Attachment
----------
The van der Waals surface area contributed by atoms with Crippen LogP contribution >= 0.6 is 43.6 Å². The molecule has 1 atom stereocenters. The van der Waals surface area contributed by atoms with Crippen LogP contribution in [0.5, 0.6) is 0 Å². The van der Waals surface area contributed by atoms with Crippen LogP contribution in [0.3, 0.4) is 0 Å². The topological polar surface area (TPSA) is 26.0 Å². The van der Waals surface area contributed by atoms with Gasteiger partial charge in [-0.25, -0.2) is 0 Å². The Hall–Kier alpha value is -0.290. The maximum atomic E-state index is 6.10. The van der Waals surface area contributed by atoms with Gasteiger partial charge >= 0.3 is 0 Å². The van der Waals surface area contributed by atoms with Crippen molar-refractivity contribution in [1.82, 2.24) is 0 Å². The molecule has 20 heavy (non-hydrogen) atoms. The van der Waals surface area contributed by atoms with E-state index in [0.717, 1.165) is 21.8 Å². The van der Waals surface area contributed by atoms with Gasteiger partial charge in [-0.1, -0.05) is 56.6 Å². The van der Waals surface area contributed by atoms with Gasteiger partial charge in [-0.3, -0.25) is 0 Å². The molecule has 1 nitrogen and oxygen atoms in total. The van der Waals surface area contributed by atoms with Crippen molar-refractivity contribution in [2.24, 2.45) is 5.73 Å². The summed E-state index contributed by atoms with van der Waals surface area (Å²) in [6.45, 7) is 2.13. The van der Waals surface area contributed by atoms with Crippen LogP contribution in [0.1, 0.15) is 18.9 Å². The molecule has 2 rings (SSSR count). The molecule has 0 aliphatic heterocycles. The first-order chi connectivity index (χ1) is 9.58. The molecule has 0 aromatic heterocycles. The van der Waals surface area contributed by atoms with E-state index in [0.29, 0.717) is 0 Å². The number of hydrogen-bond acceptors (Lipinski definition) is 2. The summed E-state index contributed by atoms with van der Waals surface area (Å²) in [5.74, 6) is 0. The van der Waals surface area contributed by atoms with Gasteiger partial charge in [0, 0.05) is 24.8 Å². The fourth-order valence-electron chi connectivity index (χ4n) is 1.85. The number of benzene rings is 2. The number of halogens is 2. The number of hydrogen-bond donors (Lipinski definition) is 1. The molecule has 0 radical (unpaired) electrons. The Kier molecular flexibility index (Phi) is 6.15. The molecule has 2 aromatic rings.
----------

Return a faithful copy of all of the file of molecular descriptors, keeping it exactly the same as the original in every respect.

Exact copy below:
The van der Waals surface area contributed by atoms with Crippen LogP contribution >= 0.6 is 43.6 Å². The molecule has 1 atom stereocenters. The van der Waals surface area contributed by atoms with Crippen LogP contribution in [0.5, 0.6) is 0 Å². The van der Waals surface area contributed by atoms with Crippen LogP contribution in [0.3, 0.4) is 0 Å². The topological polar surface area (TPSA) is 26.0 Å². The van der Waals surface area contributed by atoms with Gasteiger partial charge in [-0.25, -0.2) is 0 Å². The Hall–Kier alpha value is -0.290. The maximum atomic E-state index is 6.10. The van der Waals surface area contributed by atoms with Gasteiger partial charge >= 0.3 is 0 Å². The van der Waals surface area contributed by atoms with Crippen molar-refractivity contribution in [1.82, 2.24) is 0 Å². The molecule has 20 heavy (non-hydrogen) atoms. The van der Waals surface area contributed by atoms with E-state index in [0.717, 1.165) is 21.8 Å². The van der Waals surface area contributed by atoms with Gasteiger partial charge in [-0.1, -0.05) is 56.6 Å². The van der Waals surface area contributed by atoms with Gasteiger partial charge in [-0.3, -0.25) is 0 Å². The molecule has 1 nitrogen and oxygen atoms in total. The van der Waals surface area contributed by atoms with Crippen molar-refractivity contribution in [2.24, 2.45) is 5.73 Å². The summed E-state index contributed by atoms with van der Waals surface area (Å²) in [6.45, 7) is 2.13. The van der Waals surface area contributed by atoms with Crippen LogP contribution in [0.1, 0.15) is 18.9 Å². The molecule has 2 rings (SSSR count). The molecule has 0 aliphatic heterocycles. The first-order chi connectivity index (χ1) is 9.58. The molecule has 0 aromatic heterocycles. The van der Waals surface area contributed by atoms with E-state index in [0.29, 0.717) is 0 Å². The number of hydrogen-bond acceptors (Lipinski definition) is 2. The summed E-state index contributed by atoms with van der Waals surface area (Å²) in [5.74, 6) is 0. The van der Waals surface area contributed by atoms with Gasteiger partial charge in [0, 0.05) is 24.8 Å². The fourth-order valence-electron chi connectivity index (χ4n) is 1.85. The number of benzene rings is 2. The number of halogens is 2. The number of hydrogen-bond donors (Lipinski definition) is 1. The molecule has 0 radical (unpaired) electrons. The Kier molecular flexibility index (Phi) is 6.15. The molecule has 2 aromatic rings.